[Vm-dev] RE: To FFI or not to FFI

Juan Vuletich juan at jvuletich.org
Mon Oct 4 23:46:27 UTC 2010

Hi Colin,

Colin Putney wrote:
> On Mon, Oct 4, 2010 at 11:56 AM, Andreas Raab <andreas.raab at gmx.de> wrote:
>> In practice, there is a *huge* advantage for porting if all you need is a C
>> compiler and a bit of knowledge about the underlying OS support.
> This brings up a question that I've been wondering about for a while.
> How useful is Slang these days?

I almost never use the simulator. I've only used it to fix 2 rounds of 
BitBlt bugs some time ago.

However, I do plugins for numerical stuff, image processing, graphics 
and audio processing all the time. Being able to experiment, code and 
debug in Smalltalk, and later have C speed almost for free is absolutely 
wonderful. For these kinds of problems, Slang is way more productive 
than C or ASM. And the "barrier for the uninitiated" is much lower than 
for working on the VM itself.

I say "almost for free" because in these kinds of problems it is quite 
natural to code in a rather "low level" Smalltalk, that is almost Slang.

> I can totally see how it would have been faster to get the new VM up
> and running in Apple Smalltalk in the first place, but I'm wondering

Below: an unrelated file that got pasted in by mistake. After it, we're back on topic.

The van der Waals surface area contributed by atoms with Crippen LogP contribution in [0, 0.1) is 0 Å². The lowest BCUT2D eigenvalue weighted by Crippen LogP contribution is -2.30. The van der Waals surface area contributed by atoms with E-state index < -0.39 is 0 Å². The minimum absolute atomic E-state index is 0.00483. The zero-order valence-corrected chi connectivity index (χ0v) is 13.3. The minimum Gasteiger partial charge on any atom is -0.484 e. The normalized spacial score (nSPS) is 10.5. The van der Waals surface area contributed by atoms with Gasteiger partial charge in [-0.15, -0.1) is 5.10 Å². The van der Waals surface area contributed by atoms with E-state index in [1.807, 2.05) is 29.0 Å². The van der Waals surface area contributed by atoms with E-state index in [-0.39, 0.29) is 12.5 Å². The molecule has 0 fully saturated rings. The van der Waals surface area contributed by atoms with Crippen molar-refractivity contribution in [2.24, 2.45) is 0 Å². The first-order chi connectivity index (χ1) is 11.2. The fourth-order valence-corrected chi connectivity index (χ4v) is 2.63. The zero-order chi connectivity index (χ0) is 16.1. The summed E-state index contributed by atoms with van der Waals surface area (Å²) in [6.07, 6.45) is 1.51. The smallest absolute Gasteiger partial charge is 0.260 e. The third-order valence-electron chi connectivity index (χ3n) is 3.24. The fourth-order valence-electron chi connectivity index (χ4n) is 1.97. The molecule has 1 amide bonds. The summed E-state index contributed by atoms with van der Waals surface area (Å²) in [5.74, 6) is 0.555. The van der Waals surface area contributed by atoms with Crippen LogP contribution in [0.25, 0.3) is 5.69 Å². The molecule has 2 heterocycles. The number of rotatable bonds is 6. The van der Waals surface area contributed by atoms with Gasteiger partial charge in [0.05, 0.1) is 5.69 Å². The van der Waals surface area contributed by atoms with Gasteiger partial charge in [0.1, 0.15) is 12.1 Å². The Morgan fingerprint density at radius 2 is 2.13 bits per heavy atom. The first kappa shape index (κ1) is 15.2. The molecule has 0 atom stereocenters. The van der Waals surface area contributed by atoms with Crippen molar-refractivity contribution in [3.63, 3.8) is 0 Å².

> if these days it's more trouble than it's worth. Most dynamic
> languages (eg, Ruby, Python, Perl, Javascript) are implemented in
> straight, idiomatic C and benefit a lot from the fact that many, many
> people already have the skills needed to work with the language and
> toolchain.
> In contrast, the Squeak VM is written in a language that almost nobody
> knows, using tools that almost nobody understands. Outside of the
> current maintainers it's a very short list, and many of the people on
> it aren't active in the community anymore. "Implemented in its self"
> is kind of neat, but as a practical matter, Slang is not Smalltalk,
> and a developer skilled in both C and Smalltalk still has a lot to
> learn before he can contribute to the VM.
> So here's a question to the folks that are actively hacking on the VM:
> is Slang still beneficial in your day-to-day work? Do you write and
> debug using the simulator? Is it worth the high barriers to entry for
> the uninitiated?
> Colin

As I said above, Slang is not only useful for building the VM (I let the 
VM experts talk about this application of Slang). It is also wonderful 
for writing plugins.

Juan Vuletich

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